I’m awaiting a dusk shot of that light display. I’m sure it’ll rival LGs! 😉

    • bittster says:

      It’s been two weeks (oh how I’ve neglected blogging) and I’ve already forgotten the juniper!
      I still haven’t taken a decent picture of the light show here. Should have thought of it while there was snow on the ground, but was just too warm and cozy inside, and spent way too much time patting myself on the back and admiring it 😉

  2. Lisa at Greenbow says:

    A gardener has to do what a gardener has to do. I don’t blame you for getting rid of that itchy shrub. It belongs out in the north forty not right there in front of the house where it would taunt you daily. Your light display will be lovely. The snowdrops definitely are lovely. They need a home in the garden.

    • bittster says:

      Haha, yes I think you’re absolutely right! Seeing it there was a daily taunt 🙂 and I don’t miss it a bit. It’s hard though, convincing yourself that something that’s just fine is worth the trouble (and I guess risk) of replacing. Fortunately I’m not one to dwell on my mistakes either, so that makes these decisions much easier.
      The hard part is explaining to others all the much worse parts of the garden which I passed over while I was worrying about this little bit!

  3. pbmgarden says:

    Gardeners should follow their hearts. Hope you’ll enjoy the ninebark. The snowdrops are pretty and love that arch.

    • bittster says:

      Thanks Susie. Now I just have to figure out just how long I can leave the arch up before it becomes too ‘unseasonal’. Maybe I can let it go until February if I just take the holiday lights off….

  4. Peter/Outlaw says:

    Passionate gardeners do what makes them happy, not what everybody else does. Good for you for making this bold decision!

    • bittster says:

      🙂 . Passionate gardeners should also take another look around the garden and notice all the other, far worse off areas which should have been attended to first! But you’re absolutely right. This is what made me happiest in December. The rest can wait 😉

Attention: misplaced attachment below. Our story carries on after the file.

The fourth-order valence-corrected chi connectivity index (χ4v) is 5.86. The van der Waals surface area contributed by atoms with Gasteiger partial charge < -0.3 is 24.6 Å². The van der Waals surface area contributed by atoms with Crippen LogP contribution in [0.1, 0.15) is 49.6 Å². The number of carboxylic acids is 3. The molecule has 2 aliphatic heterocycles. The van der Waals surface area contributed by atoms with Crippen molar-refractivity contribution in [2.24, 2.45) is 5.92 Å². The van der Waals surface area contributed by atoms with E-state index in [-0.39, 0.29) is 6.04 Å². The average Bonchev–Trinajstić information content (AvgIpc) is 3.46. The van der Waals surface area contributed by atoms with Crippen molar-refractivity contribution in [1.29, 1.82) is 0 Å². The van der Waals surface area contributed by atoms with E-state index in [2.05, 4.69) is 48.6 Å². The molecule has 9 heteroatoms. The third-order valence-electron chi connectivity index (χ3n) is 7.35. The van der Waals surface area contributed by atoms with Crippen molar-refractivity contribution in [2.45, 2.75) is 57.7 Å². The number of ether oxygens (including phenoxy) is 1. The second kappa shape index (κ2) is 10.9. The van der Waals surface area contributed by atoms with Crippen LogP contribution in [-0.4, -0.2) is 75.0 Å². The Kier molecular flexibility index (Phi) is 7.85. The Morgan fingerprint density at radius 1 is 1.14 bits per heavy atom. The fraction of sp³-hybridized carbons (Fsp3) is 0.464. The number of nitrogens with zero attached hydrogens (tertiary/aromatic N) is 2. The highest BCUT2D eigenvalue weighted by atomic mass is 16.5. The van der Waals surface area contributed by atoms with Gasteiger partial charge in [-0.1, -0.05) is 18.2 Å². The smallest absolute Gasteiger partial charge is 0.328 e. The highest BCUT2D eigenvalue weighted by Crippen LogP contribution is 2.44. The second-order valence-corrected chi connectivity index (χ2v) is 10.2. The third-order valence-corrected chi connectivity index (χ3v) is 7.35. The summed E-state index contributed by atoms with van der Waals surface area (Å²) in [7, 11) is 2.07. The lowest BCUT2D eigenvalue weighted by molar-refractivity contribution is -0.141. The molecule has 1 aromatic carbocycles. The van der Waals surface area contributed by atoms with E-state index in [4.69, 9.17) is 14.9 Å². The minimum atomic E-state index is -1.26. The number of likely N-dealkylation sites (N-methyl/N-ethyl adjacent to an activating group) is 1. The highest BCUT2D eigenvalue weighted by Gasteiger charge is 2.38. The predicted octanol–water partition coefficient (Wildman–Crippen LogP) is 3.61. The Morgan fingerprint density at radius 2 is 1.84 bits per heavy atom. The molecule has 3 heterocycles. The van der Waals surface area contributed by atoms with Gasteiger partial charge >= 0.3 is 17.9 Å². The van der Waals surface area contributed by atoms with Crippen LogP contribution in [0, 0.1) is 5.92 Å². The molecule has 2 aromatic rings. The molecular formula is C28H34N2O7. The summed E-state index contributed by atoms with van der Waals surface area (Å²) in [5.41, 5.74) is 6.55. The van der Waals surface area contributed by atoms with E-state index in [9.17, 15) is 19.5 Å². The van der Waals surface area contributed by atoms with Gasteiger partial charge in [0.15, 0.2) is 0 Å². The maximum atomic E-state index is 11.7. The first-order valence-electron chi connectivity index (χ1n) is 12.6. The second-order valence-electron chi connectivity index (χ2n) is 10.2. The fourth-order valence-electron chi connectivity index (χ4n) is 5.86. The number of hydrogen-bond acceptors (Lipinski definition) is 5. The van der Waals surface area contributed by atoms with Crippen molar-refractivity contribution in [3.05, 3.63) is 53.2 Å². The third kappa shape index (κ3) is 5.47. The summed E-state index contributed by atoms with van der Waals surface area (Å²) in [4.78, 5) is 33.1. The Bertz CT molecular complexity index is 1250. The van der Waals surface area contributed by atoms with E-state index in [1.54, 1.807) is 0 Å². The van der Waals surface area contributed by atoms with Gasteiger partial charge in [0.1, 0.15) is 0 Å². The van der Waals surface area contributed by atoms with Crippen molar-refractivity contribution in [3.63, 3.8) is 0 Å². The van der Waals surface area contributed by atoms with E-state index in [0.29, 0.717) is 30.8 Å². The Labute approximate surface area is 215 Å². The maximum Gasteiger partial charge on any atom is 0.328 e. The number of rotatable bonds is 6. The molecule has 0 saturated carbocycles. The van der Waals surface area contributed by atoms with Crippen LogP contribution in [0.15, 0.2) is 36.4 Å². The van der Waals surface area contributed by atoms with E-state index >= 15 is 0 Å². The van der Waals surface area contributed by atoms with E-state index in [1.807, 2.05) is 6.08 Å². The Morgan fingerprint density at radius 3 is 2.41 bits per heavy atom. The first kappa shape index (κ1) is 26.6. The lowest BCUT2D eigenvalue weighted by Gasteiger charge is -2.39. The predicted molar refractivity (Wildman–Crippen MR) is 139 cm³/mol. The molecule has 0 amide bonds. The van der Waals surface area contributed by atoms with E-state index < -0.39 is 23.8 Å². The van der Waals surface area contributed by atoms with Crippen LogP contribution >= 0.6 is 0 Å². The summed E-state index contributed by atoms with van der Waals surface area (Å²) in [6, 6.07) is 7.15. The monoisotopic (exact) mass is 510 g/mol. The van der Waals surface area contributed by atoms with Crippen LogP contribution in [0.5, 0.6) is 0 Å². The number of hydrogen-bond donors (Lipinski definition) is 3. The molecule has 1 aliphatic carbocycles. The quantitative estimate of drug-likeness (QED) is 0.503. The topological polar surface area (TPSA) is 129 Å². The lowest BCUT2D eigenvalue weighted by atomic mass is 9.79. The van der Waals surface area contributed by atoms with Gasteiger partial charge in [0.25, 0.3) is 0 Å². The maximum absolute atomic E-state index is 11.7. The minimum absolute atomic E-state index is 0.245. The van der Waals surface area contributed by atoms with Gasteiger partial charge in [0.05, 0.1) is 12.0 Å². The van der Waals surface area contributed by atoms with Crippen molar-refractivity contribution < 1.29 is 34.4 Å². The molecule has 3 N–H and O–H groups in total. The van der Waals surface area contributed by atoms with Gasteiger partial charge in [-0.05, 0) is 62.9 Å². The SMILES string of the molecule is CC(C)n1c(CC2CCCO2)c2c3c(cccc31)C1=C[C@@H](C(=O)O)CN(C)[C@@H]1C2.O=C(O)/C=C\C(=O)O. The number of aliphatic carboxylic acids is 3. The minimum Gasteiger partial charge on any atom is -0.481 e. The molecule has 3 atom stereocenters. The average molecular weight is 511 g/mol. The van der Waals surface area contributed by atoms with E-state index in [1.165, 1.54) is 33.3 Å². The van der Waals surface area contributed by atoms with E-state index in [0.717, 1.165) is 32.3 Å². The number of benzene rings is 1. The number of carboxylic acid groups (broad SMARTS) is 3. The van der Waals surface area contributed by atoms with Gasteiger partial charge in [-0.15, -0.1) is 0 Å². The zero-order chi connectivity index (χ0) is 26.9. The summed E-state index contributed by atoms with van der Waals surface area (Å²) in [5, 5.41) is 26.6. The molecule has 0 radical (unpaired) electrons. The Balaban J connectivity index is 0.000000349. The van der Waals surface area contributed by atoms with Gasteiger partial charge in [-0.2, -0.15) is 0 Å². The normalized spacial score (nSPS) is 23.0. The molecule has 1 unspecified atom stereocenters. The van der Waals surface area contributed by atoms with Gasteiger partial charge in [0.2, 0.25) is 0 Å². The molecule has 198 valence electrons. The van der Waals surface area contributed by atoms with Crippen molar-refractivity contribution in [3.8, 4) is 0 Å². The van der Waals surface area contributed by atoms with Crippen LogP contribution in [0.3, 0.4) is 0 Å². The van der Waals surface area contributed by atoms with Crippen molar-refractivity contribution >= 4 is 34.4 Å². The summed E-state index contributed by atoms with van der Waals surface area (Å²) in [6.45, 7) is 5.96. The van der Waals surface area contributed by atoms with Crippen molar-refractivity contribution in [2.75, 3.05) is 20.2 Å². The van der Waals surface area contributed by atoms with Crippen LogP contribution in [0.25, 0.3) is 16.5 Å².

5. Cathy says:

    It was obviously a gut decision to remove the juniper, so I am sure you will not regret it Frank! Love the twig archway… and of course the snowdrops!

    • bittster says:

      Yes, you’re right that it was a gut reaction…. and then another gut reaction after I cut it down! The large empty spot was quite a change once the juniper was cut down and I did have my second thoughts, but just for a moment.

  6. Put me firmly in the “meh” camp when it comes to junipers. I know they are considered workhorses, useful, etc etc but for me they wear out their welcome fairly quickly. My new Renovation List includes several entries headed “remove the [insert name of offending or boring foundation conifer here]”, in fact.

    • bittster says:

      Some of those junipers are just… so… boring…
      Plus the annual trim to keep a six foot shrub in a three foot space, with a cleanup which always included prickly mini-needles which always gave me the itchies. Easy decision once it was made.
      Kind of like your viburnum.

  7. Diana Studer says:

    (Not enamoured of conifers, pines and fire hazard – is my reaction)

    Your twig archway will be stunning when lit up, and just as lovely in daylight.
    Imagine being able to casually harvest birch trees in your back garden!

    • bittster says:

      Yes, we here in the US are also being reminded of how much a fire hazard some of these plantings can be. Fortunately for us we are thousands of miles away in a much different climate!